BE AN ACTIVE BYSTANDER
FIVE WAYS TO STAND UP AGAINST SEXUAL HARASSMENT
Have you heard of bystander intervention? Even if you haven’t, we bet you’ve already done it without thinking…
Situations where a form of harassment is witnessed or experienced are all too frequent. Maybe we felt powerless to stop that situation, or that it was just the way the world is and we should put up with it. We don't think that's the case.
Bystander intervention doesn't necessarily mean swooping in to stop harassment whenever you see it - it actually covers a whole range of everyday actions, some as simple as checking in to see if someone's ok. It means humans looking out for other humans to create a safer, more welcoming society.
Remember to ask yourself before you intervene: is it safe to do jump in? And if so, what's the best way to intervene?
In an emergency, call the police on 999. Remember, never put yourself in danger - only intervene if it's safe to do so.
This could be confronting a perpetrator or checking if the person being harassed is ok. Before you jump in, make sure to check out the situation to ensure your personal safety - there are lots of other ways to intervene if your safety would be put at risk. Be polite and don’t aggravate the situation – remain calm and state exactly what it is about the perpetrator’s behaviour that you believe is not ok.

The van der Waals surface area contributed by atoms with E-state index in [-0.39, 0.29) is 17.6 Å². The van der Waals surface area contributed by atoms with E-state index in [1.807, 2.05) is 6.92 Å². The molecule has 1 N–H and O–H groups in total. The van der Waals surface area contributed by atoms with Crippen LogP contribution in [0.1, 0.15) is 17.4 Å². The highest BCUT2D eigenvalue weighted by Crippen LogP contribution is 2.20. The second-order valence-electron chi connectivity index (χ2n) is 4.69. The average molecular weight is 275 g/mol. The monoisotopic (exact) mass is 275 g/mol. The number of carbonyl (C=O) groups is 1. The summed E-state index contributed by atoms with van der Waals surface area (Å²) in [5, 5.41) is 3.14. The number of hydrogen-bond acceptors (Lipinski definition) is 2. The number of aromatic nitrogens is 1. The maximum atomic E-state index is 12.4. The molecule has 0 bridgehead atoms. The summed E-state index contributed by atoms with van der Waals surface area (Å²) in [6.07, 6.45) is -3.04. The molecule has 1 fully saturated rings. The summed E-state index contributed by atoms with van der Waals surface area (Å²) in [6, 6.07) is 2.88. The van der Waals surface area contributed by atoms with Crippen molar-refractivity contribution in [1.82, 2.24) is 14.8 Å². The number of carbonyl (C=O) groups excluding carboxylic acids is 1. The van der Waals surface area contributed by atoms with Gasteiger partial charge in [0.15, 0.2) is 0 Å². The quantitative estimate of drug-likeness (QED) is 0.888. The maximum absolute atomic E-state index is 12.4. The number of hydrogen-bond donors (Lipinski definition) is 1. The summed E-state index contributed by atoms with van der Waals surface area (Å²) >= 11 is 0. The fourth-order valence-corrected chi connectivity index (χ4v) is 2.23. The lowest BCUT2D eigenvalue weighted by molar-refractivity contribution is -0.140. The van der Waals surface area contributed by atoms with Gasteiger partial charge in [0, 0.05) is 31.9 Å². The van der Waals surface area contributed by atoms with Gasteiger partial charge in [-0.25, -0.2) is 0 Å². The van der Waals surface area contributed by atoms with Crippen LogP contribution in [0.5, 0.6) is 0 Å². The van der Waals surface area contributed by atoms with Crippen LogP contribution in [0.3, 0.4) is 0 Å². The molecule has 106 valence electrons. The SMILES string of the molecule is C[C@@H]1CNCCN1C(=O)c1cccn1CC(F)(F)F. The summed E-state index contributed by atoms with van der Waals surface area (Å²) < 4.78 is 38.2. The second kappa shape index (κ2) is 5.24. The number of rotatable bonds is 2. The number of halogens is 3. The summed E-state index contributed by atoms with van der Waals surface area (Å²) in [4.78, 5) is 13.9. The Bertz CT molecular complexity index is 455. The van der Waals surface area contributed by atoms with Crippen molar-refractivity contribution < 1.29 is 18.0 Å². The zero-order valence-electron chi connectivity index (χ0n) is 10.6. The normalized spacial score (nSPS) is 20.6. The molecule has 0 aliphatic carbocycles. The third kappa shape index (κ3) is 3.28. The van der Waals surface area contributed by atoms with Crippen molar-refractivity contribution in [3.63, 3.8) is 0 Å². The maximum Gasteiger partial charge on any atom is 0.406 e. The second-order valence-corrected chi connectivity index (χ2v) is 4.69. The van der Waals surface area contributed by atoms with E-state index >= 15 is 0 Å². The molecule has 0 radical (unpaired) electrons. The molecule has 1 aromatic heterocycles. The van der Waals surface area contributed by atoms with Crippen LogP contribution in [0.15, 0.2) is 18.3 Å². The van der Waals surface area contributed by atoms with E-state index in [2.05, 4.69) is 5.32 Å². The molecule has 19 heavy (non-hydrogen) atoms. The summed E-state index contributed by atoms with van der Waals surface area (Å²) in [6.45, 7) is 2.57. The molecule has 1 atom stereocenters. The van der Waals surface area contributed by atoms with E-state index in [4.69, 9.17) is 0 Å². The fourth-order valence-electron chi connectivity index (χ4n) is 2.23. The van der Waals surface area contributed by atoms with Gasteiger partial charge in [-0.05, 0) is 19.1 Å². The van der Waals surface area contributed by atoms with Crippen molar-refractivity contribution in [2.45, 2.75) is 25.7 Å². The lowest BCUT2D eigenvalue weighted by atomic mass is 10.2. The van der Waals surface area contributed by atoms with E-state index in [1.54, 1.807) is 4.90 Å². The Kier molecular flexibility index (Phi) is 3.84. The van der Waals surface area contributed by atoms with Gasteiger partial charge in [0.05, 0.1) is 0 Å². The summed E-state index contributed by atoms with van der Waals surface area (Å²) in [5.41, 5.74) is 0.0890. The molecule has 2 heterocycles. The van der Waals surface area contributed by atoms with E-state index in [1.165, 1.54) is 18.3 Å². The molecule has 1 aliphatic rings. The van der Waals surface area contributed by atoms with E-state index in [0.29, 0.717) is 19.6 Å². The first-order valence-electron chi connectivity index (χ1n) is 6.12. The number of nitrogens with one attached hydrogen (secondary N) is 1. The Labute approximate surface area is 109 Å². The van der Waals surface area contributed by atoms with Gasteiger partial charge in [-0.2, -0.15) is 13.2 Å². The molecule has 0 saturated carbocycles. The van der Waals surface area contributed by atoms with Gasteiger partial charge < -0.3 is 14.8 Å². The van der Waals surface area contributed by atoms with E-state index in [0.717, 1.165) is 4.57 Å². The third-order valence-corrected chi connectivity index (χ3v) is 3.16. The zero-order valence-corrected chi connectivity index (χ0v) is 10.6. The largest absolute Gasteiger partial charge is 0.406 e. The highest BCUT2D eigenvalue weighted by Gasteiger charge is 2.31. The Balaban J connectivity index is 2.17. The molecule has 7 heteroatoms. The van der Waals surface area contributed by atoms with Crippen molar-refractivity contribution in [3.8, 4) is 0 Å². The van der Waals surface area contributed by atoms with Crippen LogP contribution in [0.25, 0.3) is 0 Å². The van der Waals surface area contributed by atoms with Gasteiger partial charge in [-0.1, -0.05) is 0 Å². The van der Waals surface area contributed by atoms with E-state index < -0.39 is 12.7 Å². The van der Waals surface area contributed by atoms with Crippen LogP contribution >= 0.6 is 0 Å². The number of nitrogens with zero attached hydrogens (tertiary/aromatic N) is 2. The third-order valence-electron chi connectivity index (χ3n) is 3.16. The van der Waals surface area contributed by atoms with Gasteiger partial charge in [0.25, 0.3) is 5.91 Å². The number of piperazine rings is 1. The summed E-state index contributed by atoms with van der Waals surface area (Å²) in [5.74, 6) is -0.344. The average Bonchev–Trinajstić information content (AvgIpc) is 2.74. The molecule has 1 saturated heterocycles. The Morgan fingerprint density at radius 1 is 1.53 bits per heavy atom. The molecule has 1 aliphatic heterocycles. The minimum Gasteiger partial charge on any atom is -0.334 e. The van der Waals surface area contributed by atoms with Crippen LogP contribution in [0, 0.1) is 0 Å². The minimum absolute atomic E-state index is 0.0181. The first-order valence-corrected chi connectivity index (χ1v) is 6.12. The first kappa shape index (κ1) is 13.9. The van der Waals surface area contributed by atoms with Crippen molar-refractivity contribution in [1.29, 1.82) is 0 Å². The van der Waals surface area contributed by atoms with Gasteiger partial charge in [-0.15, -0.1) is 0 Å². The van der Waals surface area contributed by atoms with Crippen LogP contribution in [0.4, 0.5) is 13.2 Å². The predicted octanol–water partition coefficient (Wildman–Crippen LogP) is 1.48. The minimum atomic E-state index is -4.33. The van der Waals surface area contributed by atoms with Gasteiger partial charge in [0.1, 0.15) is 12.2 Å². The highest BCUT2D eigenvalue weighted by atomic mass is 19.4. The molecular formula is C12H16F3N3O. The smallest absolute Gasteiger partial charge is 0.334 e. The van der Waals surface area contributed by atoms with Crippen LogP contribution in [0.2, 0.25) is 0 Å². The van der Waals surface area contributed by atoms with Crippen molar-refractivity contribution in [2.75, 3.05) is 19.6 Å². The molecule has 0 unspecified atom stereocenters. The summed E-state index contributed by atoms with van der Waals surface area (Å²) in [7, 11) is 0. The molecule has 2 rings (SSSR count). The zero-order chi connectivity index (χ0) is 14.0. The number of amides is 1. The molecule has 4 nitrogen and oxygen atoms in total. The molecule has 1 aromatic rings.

INTERVENE DIRECTLY TO STOP A SITUATION
Start a conversation with the perpetrator to allow their potential target to move away or have friends intervene. You could also come up with an idea to get the victim out of the situation such as telling them they need to take a call, or that someone is asking to see them. Or distracting said perpetrator by shouting 'Look at that (x) over there!' which then allows you and the victim to boogie on out of that space.
INTERRUPT THE SITUATION TO ALLOW THE VICTIM TO GET OUT
Don’t feel like you need to act alone - you can delegate to our Security team or any member of RNCM staff. If you clock harassment when out and about in Manchester, you can alert any member of staff at the establishment you’re in who will be able to help out. Or you could recruit a friendly crowd of other people to have on your side – you can chat strategy and figure out the best way to disrupt possible danger together. See it, say it, sorted.
GET SOMEONE ELSE INVOLVED
Check in with the victim of the incident to see if they are ok, and if there’s anything you can do to help them. A simple 'I'm sorry that happened to you' can go a long, long way.
You can also delegate after the event by reporting the incident you witnessed to the establishment where it occurred or reporting it somewhere else.
ACT AFTER THE EVENT
Picking up one of our badges? Boom - active bystander. Hear a sexist joke? Not responding instead of laughing along = active bystander. Believing that sexual harassment isn't ok? You are a GREAT active bystander. Start small and intentional and keep it up - we're proud of you.
THERE ARE SO MANY WAYS TO BE AN ACTIVE BYSTANDER